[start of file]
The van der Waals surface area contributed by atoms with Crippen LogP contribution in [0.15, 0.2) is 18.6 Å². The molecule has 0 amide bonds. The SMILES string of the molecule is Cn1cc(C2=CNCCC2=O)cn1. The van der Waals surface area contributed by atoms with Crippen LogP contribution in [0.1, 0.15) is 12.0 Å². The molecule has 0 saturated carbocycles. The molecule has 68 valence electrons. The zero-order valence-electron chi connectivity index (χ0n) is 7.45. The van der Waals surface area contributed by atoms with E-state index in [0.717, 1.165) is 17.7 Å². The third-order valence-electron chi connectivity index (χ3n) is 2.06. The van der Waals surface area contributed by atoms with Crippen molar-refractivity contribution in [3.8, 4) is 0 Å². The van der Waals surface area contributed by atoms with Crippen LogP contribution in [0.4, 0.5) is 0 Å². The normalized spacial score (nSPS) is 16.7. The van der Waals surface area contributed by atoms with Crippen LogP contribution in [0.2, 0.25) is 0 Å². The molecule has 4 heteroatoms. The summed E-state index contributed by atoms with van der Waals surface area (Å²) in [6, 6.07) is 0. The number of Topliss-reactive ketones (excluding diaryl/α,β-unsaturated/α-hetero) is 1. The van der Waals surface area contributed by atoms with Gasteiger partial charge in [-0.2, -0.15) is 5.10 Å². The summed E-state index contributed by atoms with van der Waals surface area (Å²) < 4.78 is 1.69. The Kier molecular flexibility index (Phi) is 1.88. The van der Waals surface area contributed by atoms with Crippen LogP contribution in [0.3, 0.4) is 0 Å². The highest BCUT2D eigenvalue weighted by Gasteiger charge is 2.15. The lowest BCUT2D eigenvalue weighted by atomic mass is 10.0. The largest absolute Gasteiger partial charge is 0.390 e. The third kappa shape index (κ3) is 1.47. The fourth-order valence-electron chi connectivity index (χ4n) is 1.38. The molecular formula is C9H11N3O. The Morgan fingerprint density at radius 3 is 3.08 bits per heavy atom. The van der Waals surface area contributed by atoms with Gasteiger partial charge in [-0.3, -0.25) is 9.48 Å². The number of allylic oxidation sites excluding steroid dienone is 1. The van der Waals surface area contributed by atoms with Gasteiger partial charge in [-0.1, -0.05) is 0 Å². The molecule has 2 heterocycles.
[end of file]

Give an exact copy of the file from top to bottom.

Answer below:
The van der Waals surface area contributed by atoms with Crippen LogP contribution in [0.15, 0.2) is 18.6 Å². The molecule has 0 amide bonds. The SMILES string of the molecule is Cn1cc(C2=CNCCC2=O)cn1. The van der Waals surface area contributed by atoms with Crippen LogP contribution in [0.1, 0.15) is 12.0 Å². The molecule has 0 saturated carbocycles. The molecule has 68 valence electrons. The zero-order valence-electron chi connectivity index (χ0n) is 7.45. The van der Waals surface area contributed by atoms with E-state index in [0.717, 1.165) is 17.7 Å². The third-order valence-electron chi connectivity index (χ3n) is 2.06. The van der Waals surface area contributed by atoms with Crippen molar-refractivity contribution in [3.8, 4) is 0 Å². The van der Waals surface area contributed by atoms with Crippen LogP contribution in [0.4, 0.5) is 0 Å². The normalized spacial score (nSPS) is 16.7. The van der Waals surface area contributed by atoms with Crippen LogP contribution in [0.2, 0.25) is 0 Å². The molecule has 4 heteroatoms. The summed E-state index contributed by atoms with van der Waals surface area (Å²) in [6, 6.07) is 0. The number of Topliss-reactive ketones (excluding diaryl/α,β-unsaturated/α-hetero) is 1. The van der Waals surface area contributed by atoms with Gasteiger partial charge in [-0.2, -0.15) is 5.10 Å². The summed E-state index contributed by atoms with van der Waals surface area (Å²) < 4.78 is 1.69. The Kier molecular flexibility index (Phi) is 1.88. The van der Waals surface area contributed by atoms with Crippen LogP contribution in [0.3, 0.4) is 0 Å². The highest BCUT2D eigenvalue weighted by Gasteiger charge is 2.15. The lowest BCUT2D eigenvalue weighted by atomic mass is 10.0. The largest absolute Gasteiger partial charge is 0.390 e. The third kappa shape index (κ3) is 1.47. The fourth-order valence-electron chi connectivity index (χ4n) is 1.38. The molecular formula is C9H11N3O. The Morgan fingerprint density at radius 3 is 3.08 bits per heavy atom. The van der Waals surface area contributed by atoms with Gasteiger partial charge in [-0.3, -0.25) is 9.48 Å². The number of allylic oxidation sites excluding steroid dienone is 1. The van der Waals surface area contributed by atoms with Gasteiger partial charge in [-0.1, -0.05) is 0 Å². The molecule has 2 heterocycles.